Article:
Releasing to a Nexus Server

This App note shows how to setup a workspace to release snapshots and stage releases. It uses the OSGi enRoute bundles project and API project as example since these are released to Maven Central this way.

We are using Github and Travis for the Git support and continuous integration support.

This App Note expects that you have experience in working with Git, Bndtools, and Travis.


This App Note assumes the following minimum versions:

Make sure your reflect at least bnd 3.3.0


The release strategy that we think is the best is to release snapshots on every commit via a continuous integration build. That is, never a build on your local system. Once the snapshots are working, we change the version to the release version, tag the build, commit. The build that is then triggered should release to a staging repository. We then verify the staged repository, sign it, and release it.

1 Set the version to a snapshot version 2 Compile, edit, debug 3 Commit to git 4 Trigger a build on travis by pushing 5 Release the workspace projects as snapshots 6 Repeat from step 1

Once the snapshots are ready for release:

1 Set the version to a release version 2 Tag the repository with the version 3 Build locally to verify all is ok 4 Commit to git 5 Tag the repository 5 Create a staging repository on Nexus or drop an existing one (you can only have one) 5 Push the repository 6 Verify the results of the staging repo (this will fail because they are not signed) 7 Sign the staging repo from the command line 8 Close the staging repo on Nexus (might trigger rules) 9 Release the staging repo on Nexus

OSGi Repositories on Central

The OSGi Alliance has a number of repositories on Maven Central to release its artifacts. Anybody can see these repositories on the OSS Sonatype Repository Manager.

The OSGi has the following repositories:

The given URLs are the URLs under which the artifacts are made available, the deploy artifacts can differ.


In this case we assume the ogsi.enroute workspace. This workspace has a number of bundles that must be released to Maven Central.

On Travis, we’ve connected a build server to this repository.

If you make your own workspace then make sure it is stored on Github and and that it is automatically build by Travis. The Base Tutorial shows you how to set this up.

The Release Repository

To release to Maven Central we need to setup a Maven repository in a bnd workspace. The following settings in, for example cnf/build.bnd should do this for you: \
	aQute.bnd.repository.maven.provider.MavenBndRepository; \
		snapshotUrl=; \
		releaseUrl=; \
		index=${.}/osgi-nexus.maven; \

-releaserepo: OSGiNexus

Notice that the staging URL is fixed and has no specific name. Nexus will create a new temporary staging repository based on the group name.

About the Maven Bnd Repository

The snapshotUrl maps directly to our snapshot repository. All projects that have a version that ends in -SNAPSHOT are automatically stored in the snapshot repository.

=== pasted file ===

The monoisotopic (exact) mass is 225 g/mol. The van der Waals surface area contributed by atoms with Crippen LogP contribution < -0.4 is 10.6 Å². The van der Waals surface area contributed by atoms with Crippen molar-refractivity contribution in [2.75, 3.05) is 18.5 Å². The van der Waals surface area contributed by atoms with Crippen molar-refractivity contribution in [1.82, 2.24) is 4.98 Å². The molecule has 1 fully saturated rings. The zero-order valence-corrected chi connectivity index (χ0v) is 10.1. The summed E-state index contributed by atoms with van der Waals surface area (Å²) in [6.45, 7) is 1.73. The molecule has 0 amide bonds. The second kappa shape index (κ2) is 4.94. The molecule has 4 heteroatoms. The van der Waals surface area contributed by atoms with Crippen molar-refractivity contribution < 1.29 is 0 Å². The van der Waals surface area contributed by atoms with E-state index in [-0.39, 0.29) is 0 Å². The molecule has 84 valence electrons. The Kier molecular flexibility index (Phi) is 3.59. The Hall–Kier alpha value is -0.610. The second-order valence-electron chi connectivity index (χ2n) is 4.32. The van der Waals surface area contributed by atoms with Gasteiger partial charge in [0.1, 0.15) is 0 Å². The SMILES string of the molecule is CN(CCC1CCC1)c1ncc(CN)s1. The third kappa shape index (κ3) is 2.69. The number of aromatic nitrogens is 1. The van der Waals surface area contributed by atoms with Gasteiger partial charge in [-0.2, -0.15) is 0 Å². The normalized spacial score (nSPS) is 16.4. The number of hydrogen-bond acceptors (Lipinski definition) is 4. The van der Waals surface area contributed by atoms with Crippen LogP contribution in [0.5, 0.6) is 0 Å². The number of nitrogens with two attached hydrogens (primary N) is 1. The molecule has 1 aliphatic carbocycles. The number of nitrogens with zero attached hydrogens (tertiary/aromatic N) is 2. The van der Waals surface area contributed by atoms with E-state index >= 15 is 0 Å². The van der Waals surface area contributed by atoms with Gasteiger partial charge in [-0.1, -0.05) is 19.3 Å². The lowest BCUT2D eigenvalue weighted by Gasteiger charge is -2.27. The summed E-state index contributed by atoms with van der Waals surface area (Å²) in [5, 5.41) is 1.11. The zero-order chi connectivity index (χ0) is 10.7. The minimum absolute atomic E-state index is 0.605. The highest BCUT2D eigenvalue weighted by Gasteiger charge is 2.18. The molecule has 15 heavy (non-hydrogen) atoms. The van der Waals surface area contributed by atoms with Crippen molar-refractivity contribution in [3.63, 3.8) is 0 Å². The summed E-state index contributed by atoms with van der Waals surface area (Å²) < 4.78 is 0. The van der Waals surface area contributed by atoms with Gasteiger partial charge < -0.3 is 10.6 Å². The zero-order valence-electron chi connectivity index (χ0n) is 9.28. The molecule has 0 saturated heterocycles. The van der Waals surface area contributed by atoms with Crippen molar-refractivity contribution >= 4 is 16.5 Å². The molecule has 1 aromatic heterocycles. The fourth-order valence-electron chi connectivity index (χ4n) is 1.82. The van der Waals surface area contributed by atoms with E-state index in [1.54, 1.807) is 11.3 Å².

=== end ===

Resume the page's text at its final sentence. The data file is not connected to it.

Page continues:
The releaseUrl is, however, quite different from the content URL. The reason is that we create a special staging repository. This will be discussed later.

You can find more information about the plugin in the manual.


This is one of the few places in open source where we need credentials.

What credentials should you use? You could use the credentials you have on Nexus but that is dangerous. If someone can access then they can do harm. For this reason Nexus can create user tokens. These user tokens can be withdrawn at any time.

You access or create a user token by logging into Nexus. Then select the user profile by clicking on your user id. Select Profile. THen click on the popup menu and select User Token. You will have to log in again. You can create a new user token or reset an existing token. These tokens (a base 64 encoded string) should be used as credentials.

The easiest way is to provide the credentials through the bnd settings. However, we want to release from Travis. This requires a bit more work because that means that we need to handle the secrets through an open source repository and build system.


Travis has a facility to encrypt environment variables and that is what we use. We can access these environment variables from any bnd file.

So to encrypt the environment variables we have to do the following:

osgi.enroute $ travis encrypt \

This adds some magic to the .travis.yml file. Since this is encrypted, we can safely store this in Git.

sudo: false
language: java
- oraclejdk8

- "./gradlew --version"
- "./gradlew --continue build release"
- git status
  - "$HOME/.gradle"

    secure: h3TeZlSXo5RaHjd4q2rSj+xVoxiQmZAFY9QoGAjvFkogn5+PBIwbbQ08TBESrz2v+R1mRum5AoV3SRvohzWorXIBVWXM0N+/jhEWQ41UImJv3RrW87vN5v/gUmIjIXIUJx2w+6PzLpvhroD2un7UeQ29N5rNYj65xjYcKNmCQaE=


In the build.bnd file we can distinguish between a local build (no password) and a remote build (password). We then use this information to set the credentials in the cnf/build.bnd file. This is a bit of bnd macro magic.